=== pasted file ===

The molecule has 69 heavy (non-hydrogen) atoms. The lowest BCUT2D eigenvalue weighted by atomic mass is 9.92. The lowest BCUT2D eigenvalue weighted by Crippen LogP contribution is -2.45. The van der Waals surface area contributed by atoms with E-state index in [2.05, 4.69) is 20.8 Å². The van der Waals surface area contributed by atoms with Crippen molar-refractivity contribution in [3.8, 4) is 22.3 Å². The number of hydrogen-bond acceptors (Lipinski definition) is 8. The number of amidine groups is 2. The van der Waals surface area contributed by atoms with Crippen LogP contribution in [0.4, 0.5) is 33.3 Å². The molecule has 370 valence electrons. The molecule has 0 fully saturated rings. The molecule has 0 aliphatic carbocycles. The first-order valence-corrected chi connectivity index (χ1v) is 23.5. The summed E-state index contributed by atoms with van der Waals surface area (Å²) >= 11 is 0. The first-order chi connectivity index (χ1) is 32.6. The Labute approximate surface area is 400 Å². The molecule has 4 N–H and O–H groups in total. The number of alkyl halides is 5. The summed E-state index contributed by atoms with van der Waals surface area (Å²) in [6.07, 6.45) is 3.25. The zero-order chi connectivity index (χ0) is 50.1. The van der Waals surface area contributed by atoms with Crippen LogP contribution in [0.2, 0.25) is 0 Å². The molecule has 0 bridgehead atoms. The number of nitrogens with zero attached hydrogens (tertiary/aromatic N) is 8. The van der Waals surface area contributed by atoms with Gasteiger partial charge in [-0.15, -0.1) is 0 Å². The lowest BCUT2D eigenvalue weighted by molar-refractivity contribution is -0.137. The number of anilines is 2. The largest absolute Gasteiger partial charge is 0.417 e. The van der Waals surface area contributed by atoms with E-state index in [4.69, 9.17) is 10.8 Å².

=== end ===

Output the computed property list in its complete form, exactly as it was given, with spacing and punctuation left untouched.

The molecule has 69 heavy (non-hydrogen) atoms. The lowest BCUT2D eigenvalue weighted by atomic mass is 9.92. The lowest BCUT2D eigenvalue weighted by Crippen LogP contribution is -2.45. The van der Waals surface area contributed by atoms with E-state index in [2.05, 4.69) is 20.8 Å². The van der Waals surface area contributed by atoms with Crippen molar-refractivity contribution in [3.8, 4) is 22.3 Å². The number of hydrogen-bond acceptors (Lipinski definition) is 8. The number of amidine groups is 2. The van der Waals surface area contributed by atoms with Crippen LogP contribution in [0.4, 0.5) is 33.3 Å². The molecule has 370 valence electrons. The molecule has 0 fully saturated rings. The molecule has 0 aliphatic carbocycles. The first-order valence-corrected chi connectivity index (χ1v) is 23.5. The summed E-state index contributed by atoms with van der Waals surface area (Å²) >= 11 is 0. The first-order chi connectivity index (χ1) is 32.6. The Labute approximate surface area is 400 Å². The molecule has 4 N–H and O–H groups in total. The number of alkyl halides is 5. The summed E-state index contributed by atoms with van der Waals surface area (Å²) in [6.07, 6.45) is 3.25. The zero-order chi connectivity index (χ0) is 50.1. The van der Waals surface area contributed by atoms with Crippen LogP contribution in [0.2, 0.25) is 0 Å². The molecule has 0 bridgehead atoms. The number of nitrogens with zero attached hydrogens (tertiary/aromatic N) is 8. The van der Waals surface area contributed by atoms with Gasteiger partial charge in [-0.15, -0.1) is 0 Å². The lowest BCUT2D eigenvalue weighted by molar-refractivity contribution is -0.137. The number of anilines is 2. The largest absolute Gasteiger partial charge is 0.417 e. The van der Waals surface area contributed by atoms with E-state index in [4.69, 9.17) is 10.8 Å².